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Seven Stories Press

Works of Radical Imagination

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Introduction by Bertrand Tavernier

Translated by Catherine Temerson

Among today's leading filmmakers, none brings to the screen such a deep awareness of how power is channeled from First to Third World societies, or exhibits such great human sensitivity, as Raoul Peck, whose documentary Lumumba: Death of a Prophet took the world by storm when it appeared in 1991.

Presented here for the first time are Peck's screenplays and piercing images from four of his major features and documentary films. His first feature, Haitian Corner, showcases a Haitian Creole identity in Brooklyn in the 1980s, during the last, violent breaths of Haiti’s Duvalier regime. The Man by the Shore was the first Haitian film ever to be screened in theaters in the United States and the first Caribbean film ever entered into competition at the Cannes Film Festival. And Peck’s award-winning pair of films—Lumumba: Death of Prophet and the 2000 feature film Lumumba—about the life and assassination of Republic of Congo Prime Minister Patrice Lumumba, and about what Haitian immigration brought to bear on the Congo, cemented the director's place in the internationalist cinema canon. With production stills, storyboards, and poster art.

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“Raoul Peck tells the story of the African freedom fighter Patrice Lumumna with fire and grace.”

“[In Haitian Corner] Peck succeeds admirably with very little detail to make us feel with strange world, this sense of isolation. one thinks of the early films of John Cassavetes.”

“[Peck is] a filmmaker with a fine eye for people and landscapes.”

blog — October 11

A Note From Our Publisher

In recent weeks, we've seen two amazing documentaries I want you all to know about. I Am Not Your Negro by director and Seven Stories author and advisory board member Raoul Peck debuted at the Toronto Film Festival, where it won the People's Choice Award for Documentary. Magnolia films picked it up for distribution, and it will be in NY and LA in December and in wide release in February 2017. The film is extraordinary because it gives us James Baldwin in the present tense. Raoul's vision is so in line with Baldwin's that you feel as if Baldwin is here, alive and well, speaking not only to the issues of his time but to the greatest challenges of humanity facing America and the world today.
 
The other documentary is Greg Palast'The Best Democracy Money Can Buy—A Tale of Billionaires and Ballot Bandits, which is an up-to-the minute investigation of voter theft happening right now under the guise of a computer program called Interstate Crosscheck which is active currently in over 30 states. Over seven million voters have been identified in the participating states and are being removed from the voter rolls, ostensibly for voter fraud on suspicion of voting in more than one state, but really because the vast majority of them are minority voters. The subject matter is incendiary but the presentation is artful and funny and heartbreaking, following the lives of many who have fought hard for the right to vote and whose vote is being denied. The tie-in book arrived in stores last week. The sad truth is that vote theft is a factor in US elections now and is something that people need to know and news organizations need to cover.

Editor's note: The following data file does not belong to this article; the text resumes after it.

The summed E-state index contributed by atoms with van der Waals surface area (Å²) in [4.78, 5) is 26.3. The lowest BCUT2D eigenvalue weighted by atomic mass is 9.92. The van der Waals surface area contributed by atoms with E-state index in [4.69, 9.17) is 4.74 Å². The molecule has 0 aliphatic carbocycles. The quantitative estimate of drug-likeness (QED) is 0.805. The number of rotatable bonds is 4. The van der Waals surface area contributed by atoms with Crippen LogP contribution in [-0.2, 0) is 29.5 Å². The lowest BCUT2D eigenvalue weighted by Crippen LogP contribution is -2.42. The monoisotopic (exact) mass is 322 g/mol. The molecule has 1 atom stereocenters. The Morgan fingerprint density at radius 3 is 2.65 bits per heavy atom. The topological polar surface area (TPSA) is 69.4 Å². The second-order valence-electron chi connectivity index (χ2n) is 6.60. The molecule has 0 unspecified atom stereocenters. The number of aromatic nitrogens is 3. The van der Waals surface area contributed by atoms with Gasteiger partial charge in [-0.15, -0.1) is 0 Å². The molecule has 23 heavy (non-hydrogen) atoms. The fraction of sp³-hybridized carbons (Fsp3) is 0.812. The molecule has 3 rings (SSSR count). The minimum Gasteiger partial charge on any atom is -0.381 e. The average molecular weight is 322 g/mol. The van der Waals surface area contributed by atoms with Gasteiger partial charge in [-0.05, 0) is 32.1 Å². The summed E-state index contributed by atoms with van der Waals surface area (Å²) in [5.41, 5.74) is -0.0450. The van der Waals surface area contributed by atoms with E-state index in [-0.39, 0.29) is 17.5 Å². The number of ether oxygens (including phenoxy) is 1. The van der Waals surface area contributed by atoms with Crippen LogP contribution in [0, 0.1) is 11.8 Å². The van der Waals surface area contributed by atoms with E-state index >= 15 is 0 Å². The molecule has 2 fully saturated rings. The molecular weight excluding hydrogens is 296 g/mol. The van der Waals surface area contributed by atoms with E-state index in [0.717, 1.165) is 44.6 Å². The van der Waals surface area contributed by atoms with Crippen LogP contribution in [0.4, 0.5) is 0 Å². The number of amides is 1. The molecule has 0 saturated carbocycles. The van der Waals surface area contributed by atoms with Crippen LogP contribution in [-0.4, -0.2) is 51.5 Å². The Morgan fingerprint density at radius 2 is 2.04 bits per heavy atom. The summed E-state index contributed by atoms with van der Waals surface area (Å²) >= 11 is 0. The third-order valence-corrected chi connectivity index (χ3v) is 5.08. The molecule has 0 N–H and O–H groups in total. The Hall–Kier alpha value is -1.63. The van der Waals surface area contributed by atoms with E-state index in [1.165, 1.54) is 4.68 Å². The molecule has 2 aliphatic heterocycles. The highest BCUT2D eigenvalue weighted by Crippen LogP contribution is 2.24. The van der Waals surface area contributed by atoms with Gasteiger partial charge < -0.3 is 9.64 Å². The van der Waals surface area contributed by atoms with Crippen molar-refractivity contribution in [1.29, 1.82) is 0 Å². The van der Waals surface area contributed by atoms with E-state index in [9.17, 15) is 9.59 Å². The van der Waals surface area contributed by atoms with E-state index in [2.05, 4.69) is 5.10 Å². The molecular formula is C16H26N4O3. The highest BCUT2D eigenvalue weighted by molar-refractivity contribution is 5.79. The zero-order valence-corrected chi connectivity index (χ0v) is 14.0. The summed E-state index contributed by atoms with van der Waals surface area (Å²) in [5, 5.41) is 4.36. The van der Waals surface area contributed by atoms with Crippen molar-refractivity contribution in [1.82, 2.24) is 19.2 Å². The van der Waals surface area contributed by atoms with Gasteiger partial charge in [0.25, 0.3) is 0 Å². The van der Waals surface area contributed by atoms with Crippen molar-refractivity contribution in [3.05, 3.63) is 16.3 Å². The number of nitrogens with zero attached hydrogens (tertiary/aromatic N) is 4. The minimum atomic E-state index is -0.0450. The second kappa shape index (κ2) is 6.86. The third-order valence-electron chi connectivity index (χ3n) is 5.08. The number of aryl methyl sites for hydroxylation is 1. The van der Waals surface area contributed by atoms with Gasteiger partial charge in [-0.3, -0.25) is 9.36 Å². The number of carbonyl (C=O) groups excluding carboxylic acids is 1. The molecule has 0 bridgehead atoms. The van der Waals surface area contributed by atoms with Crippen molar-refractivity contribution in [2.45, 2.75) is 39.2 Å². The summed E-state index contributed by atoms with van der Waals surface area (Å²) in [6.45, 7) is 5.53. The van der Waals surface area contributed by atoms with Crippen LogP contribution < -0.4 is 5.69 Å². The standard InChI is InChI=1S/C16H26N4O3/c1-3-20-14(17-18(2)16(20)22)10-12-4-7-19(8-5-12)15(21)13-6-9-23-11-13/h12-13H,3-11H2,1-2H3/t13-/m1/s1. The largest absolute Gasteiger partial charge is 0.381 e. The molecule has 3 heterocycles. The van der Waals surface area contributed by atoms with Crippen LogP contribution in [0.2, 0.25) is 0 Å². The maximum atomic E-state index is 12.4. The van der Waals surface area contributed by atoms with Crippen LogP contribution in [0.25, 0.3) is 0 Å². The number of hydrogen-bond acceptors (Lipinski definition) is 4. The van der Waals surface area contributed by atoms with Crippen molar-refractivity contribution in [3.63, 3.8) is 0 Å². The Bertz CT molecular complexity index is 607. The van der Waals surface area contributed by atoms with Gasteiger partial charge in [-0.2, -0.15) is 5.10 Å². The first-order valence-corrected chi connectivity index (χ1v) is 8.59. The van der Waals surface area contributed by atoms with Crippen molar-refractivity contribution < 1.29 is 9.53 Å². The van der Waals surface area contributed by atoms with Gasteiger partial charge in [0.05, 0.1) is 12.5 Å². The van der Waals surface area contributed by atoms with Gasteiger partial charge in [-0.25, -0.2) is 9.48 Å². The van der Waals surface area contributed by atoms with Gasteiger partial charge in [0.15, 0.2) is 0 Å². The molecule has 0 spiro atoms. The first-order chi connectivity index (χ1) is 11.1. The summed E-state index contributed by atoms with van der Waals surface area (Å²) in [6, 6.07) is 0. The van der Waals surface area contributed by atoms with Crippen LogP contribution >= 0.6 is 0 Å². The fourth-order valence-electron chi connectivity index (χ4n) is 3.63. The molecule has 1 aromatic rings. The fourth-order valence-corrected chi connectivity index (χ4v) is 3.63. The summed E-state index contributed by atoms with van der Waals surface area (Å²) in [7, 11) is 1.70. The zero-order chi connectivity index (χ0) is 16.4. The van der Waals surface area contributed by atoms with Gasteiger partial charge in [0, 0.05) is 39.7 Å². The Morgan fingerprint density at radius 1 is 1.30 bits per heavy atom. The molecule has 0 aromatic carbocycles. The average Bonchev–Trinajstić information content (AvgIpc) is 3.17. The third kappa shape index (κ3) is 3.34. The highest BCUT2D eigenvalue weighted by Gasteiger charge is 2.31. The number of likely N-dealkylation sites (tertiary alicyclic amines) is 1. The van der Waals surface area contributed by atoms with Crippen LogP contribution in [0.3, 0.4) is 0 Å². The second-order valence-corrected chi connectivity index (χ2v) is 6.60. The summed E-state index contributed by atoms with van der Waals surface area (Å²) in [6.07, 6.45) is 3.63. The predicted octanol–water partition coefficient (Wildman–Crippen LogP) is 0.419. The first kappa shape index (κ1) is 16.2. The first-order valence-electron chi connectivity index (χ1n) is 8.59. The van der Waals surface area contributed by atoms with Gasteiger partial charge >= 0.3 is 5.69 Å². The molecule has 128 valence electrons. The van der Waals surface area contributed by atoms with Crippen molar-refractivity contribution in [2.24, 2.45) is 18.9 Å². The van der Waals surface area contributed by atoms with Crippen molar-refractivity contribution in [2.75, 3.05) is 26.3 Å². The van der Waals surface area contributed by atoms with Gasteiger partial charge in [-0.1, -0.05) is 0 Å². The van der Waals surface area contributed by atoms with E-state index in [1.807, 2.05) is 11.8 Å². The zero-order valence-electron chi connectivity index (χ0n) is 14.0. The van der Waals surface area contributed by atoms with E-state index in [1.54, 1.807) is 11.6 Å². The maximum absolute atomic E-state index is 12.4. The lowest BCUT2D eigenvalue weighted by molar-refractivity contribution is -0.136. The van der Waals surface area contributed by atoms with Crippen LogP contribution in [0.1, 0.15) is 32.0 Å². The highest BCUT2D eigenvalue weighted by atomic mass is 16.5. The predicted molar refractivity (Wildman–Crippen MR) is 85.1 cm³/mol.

Today marks the launch of sevenstories.com in an exciting new form. The site hosts a number of new features you'll want to check out. Every printed book purchase comes with a free ebook in your preferred format. Bundling in this way will allow you to start reading a book in hardcover or paperback at home, and then have it on your mobile device when you travel, so the reading experience is continuous. And if you want to search the site to find out about our books, and then buy from your local bookseller, we're happy about that too. The catalogue has over 600 titles and, more importantly, they are grouped according to a political and literary vision that makes sense, so you see them here in context. We're also offering free shipping for all books, a permanent 25% discount for online purchases, and flash sales at much higher discounts, including a 50%-off sale for launch, starting now. (The sale is limited to two copies of each title per customer.) And there'll be new content from authors and fellow travelers arriving more or less constantly so you'll enter our world and hopefully be informed and inspired every time you visit.

—Dan

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Haitian filmmaker and former minister of culture RAOUL PECK’s lauded feature films and documentaries explore internationalist themes of inequality, and offer compelling depictions of Haiti under political duress. His film The Man by the Shore (1993) was the first Haitian film ever released in the United States. In 2001, he received the Human Rights Watch Lifetime Achievement Award. Currently the director in France of FEMIS, Peck’s most recent film is Fatal Assistance, a critique of the international aid in Haiti and elsewhere. Peck lives in Paris and Haiti.